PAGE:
Ah, the irony: As your breasts get more bodacious, your partner may be eager to explore your new curves, but sore nipples can make your boobs a no-touch zone. (Though some women find the new sensitivity actually enhances sex.) One time you definitely will want to touch them? To get at that itch. "Ice packs, over-the-counter Benadryl cream, or menthol-based moisturizers can help with discomfort when the skin is itchy from growth," says Tsipporah Shainhouse, M.D., a Los Angeles dermatologist who works extensively with pregnant women.

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What's up with the weird nipples?

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What's up with the weird nipples?

A few months in, your boobs can start to resemble an abstract painting—squiggly red and blue lines leading to dark, bumpy nipples. The blue lines are enlarged blood vessels, the pink stretch marks are from your expanding skin, and the dark nipples are thanks to estrogen, which causes hyperpigmentation everywhere (you may also notice a dark line down your belly called the linea nigra, and dark spots on your face, known as melasma). "This effect is more noticeable in dark-skinned women, who naturally have more pigment in their skin, but it usually lightens up a few months after delivery or after you finish breastfeeding," says Dr. Shainhouse. You may also notice your nipples becoming enlarged and raised, as they prepare for feeding, and the little bumps called Montgomery's tubercles, which produce oil to moisturize the nipples, becoming more prominent. Dr. Nichelson recommends putting a glob of Lansinoh lanolin cream on nipple pads and inserting those in your bra for relief.

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The first little drops of milk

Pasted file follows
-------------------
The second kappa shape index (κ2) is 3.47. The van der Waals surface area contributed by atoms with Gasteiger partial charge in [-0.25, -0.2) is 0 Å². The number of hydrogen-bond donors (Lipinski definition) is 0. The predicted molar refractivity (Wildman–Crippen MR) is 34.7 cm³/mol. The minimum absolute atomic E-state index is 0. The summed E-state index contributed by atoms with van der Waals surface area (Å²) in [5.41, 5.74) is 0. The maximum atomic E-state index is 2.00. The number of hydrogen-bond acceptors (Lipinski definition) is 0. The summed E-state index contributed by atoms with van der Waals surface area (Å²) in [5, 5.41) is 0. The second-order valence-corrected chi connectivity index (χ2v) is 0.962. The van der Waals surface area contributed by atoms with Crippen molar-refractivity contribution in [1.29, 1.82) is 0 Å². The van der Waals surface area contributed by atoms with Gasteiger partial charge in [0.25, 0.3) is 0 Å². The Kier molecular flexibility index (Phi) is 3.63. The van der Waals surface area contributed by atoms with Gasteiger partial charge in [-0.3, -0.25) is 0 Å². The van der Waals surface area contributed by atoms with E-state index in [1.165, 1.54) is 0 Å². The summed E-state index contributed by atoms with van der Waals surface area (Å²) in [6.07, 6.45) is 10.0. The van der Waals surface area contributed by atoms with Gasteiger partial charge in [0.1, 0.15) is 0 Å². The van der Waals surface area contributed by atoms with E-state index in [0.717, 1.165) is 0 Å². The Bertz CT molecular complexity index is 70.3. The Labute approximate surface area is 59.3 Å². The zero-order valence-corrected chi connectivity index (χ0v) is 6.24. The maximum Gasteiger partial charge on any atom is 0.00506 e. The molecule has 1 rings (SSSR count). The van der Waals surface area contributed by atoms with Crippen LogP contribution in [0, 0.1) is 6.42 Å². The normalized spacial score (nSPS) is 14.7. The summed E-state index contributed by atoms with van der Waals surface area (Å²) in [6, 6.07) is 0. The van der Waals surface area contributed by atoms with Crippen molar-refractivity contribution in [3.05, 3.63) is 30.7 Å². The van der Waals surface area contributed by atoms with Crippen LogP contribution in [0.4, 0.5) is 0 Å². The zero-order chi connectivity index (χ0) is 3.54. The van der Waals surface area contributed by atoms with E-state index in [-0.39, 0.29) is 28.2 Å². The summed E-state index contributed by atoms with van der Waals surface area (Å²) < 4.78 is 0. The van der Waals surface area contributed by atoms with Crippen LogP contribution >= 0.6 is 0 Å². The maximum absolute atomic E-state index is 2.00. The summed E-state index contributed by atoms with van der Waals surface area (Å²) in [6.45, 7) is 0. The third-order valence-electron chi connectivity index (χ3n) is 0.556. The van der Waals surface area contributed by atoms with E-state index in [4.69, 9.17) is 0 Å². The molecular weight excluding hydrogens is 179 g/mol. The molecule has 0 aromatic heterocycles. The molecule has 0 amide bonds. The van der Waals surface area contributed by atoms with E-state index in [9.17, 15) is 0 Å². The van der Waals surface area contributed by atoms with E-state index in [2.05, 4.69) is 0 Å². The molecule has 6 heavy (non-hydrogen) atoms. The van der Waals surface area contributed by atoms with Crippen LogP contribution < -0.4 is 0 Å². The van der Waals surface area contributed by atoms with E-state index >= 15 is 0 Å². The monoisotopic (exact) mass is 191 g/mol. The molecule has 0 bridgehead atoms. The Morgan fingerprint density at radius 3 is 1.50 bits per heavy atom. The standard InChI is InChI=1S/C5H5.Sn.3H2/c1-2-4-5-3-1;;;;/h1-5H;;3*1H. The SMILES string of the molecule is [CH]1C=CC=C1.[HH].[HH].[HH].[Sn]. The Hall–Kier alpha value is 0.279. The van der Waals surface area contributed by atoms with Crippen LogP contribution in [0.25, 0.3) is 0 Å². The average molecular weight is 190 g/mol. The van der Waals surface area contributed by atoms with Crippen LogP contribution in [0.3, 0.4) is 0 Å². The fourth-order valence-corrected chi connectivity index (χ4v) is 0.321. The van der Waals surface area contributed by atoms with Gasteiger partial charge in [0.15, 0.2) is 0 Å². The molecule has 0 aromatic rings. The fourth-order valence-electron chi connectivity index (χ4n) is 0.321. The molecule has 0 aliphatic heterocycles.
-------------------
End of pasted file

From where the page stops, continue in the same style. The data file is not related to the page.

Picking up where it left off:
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The first little drops of milk

As your body gets ready to feed your baby, you may start dripping colostrum (the nutrient-dense liquid your breasts produce before your milk comes in) days, weeks, or even months before there's a baby around to lap it up. "I'm 38 weeks pregnant, and for the last week or so, every time I'm in the shower and my breasts get all warmed up, I notice they leak a little," says Julie, 30, a mom-to-be in New Jersey. "I love seeing my breasts get ready for the baby—I hope she's a good eater!"

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Hello, honeydews!

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Hello, honeydews!

The most momentous change in your breasts happens three to four days after you give birth, when your body goes into full-on milk-production mode. "My breasts grew a little when I was pregnant, from a small B to a small C, but the craziest moment came four few days after I gave birth, when I was getting undressed for the shower, and I caught a glance in the mirror—all of a sudden I looked like a porn star!" says Leslie, 39, a mom of two in Chicago. "They went back down when I finished breastfeeding, but I realized I loved how I looked with bigger breasts—I'm very tall, so they balanced me out. I bought some padded push-up bras to get the same effect without being pregnant again."